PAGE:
Weeks after an initial failure, the Army successfully fired a laser at a U.S. satellite in an experiment designed to test the vulnerability of satellites to enemy attack, the Pentagon said Monday.
The experiment took place Friday evening at White Sands Missile Range, N.M. It involved the Army’s hulking “MIRACL” laser, an acronym for the 1980s-vintage Mid-Infrared Advanced Chemical Laser.
Neither the Air Force satellite nor the target point on the satellite were damaged or disabled in the two test firings, one lasting less than one second, the other less than 10 seconds.
Air Force Maj. Bob Potter, a Pentagon spokesman, said this time the laser did hit its target point, a medium-range infrared camera.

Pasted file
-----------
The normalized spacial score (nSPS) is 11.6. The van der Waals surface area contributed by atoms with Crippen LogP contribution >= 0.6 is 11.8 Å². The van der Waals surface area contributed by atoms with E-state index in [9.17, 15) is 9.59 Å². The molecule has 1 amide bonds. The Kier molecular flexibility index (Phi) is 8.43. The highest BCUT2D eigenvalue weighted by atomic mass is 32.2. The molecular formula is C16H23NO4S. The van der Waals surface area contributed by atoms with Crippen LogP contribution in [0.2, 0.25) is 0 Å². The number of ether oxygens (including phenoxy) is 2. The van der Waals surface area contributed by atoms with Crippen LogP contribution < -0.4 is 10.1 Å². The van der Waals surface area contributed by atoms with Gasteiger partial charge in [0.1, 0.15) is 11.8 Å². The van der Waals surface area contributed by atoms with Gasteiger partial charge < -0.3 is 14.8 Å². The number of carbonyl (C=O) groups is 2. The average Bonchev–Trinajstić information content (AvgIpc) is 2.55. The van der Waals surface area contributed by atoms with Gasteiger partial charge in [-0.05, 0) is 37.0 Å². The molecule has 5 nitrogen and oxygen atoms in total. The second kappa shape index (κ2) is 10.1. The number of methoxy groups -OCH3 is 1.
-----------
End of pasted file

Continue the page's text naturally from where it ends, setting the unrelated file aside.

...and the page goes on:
The test marks the first time the United States has fired a high-powered laser at a satellite in orbit. The Russian government, which was informed of the test, has previously expressed concerns about the testing as constituting a potential threat to Russian satellites.
Built by TRW, the laser is an offshoot of the Reagan administration’s Strategic Defense Initiative. It has been fired into space many times, but never at a satellite. The laser, built on a swiveling platform, generates its energy from chemicals. The beam is invisible to the naked eye, but the laser device sends off a plume of flame and smoke, much like a missile launching .
The Pentagon had gone out of its way to stress the defensive nature of the test, but critics say the experiment would be seen by other nations, including some hostile to American interests, as an invitation to develop their own anti-satellite lasers.